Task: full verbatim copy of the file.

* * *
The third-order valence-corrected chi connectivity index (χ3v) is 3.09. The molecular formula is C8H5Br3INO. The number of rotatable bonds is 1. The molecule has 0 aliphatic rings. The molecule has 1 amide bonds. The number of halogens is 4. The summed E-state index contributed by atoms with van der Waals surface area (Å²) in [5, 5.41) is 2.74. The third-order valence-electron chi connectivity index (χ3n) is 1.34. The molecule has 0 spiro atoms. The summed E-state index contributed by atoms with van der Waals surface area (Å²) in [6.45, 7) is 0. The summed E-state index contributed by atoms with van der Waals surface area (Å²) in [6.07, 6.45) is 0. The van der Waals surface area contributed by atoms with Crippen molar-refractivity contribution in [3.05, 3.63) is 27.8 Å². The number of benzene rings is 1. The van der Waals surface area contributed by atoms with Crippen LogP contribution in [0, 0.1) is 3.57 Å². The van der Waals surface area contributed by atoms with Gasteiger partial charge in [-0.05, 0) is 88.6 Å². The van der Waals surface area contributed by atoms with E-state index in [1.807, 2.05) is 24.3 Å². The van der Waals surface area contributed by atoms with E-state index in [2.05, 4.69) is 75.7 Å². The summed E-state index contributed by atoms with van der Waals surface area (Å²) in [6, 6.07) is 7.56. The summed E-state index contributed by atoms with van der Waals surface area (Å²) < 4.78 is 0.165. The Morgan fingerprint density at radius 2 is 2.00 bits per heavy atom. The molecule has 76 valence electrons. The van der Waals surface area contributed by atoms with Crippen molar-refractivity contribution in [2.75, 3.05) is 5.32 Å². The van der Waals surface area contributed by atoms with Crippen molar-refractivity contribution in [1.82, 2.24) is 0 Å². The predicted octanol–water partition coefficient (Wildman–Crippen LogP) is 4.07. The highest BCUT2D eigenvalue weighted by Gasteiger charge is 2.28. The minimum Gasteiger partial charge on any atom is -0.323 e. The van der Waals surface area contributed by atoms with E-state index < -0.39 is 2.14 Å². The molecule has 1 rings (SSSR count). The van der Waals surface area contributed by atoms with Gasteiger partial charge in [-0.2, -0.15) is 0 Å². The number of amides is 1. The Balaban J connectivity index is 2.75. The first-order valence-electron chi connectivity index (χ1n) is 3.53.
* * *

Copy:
The third-order valence-corrected chi connectivity index (χ3v) is 3.09. The molecular formula is C8H5Br3INO. The number of rotatable bonds is 1. The molecule has 0 aliphatic rings. The molecule has 1 amide bonds. The number of halogens is 4. The summed E-state index contributed by atoms with van der Waals surface area (Å²) in [5, 5.41) is 2.74. The third-order valence-electron chi connectivity index (χ3n) is 1.34. The molecule has 0 spiro atoms. The summed E-state index contributed by atoms with van der Waals surface area (Å²) in [6.45, 7) is 0. The summed E-state index contributed by atoms with van der Waals surface area (Å²) in [6.07, 6.45) is 0. The van der Waals surface area contributed by atoms with Crippen molar-refractivity contribution in [3.05, 3.63) is 27.8 Å². The number of benzene rings is 1. The van der Waals surface area contributed by atoms with Crippen LogP contribution in [0, 0.1) is 3.57 Å². The van der Waals surface area contributed by atoms with Gasteiger partial charge in [-0.05, 0) is 88.6 Å². The van der Waals surface area contributed by atoms with E-state index in [1.807, 2.05) is 24.3 Å². The van der Waals surface area contributed by atoms with E-state index in [2.05, 4.69) is 75.7 Å². The summed E-state index contributed by atoms with van der Waals surface area (Å²) in [6, 6.07) is 7.56. The summed E-state index contributed by atoms with van der Waals surface area (Å²) < 4.78 is 0.165. The Morgan fingerprint density at radius 2 is 2.00 bits per heavy atom. The molecule has 76 valence electrons. The van der Waals surface area contributed by atoms with Crippen molar-refractivity contribution in [2.75, 3.05) is 5.32 Å². The van der Waals surface area contributed by atoms with Crippen molar-refractivity contribution in [1.82, 2.24) is 0 Å². The predicted octanol–water partition coefficient (Wildman–Crippen LogP) is 4.07. The highest BCUT2D eigenvalue weighted by Gasteiger charge is 2.28. The minimum Gasteiger partial charge on any atom is -0.323 e. The van der Waals surface area contributed by atoms with E-state index < -0.39 is 2.14 Å². The molecule has 1 rings (SSSR count). The van der Waals surface area contributed by atoms with Gasteiger partial charge in [-0.2, -0.15) is 0 Å². The number of amides is 1. The Balaban J connectivity index is 2.75. The first-order valence-electron chi connectivity index (χ1n) is 3.53.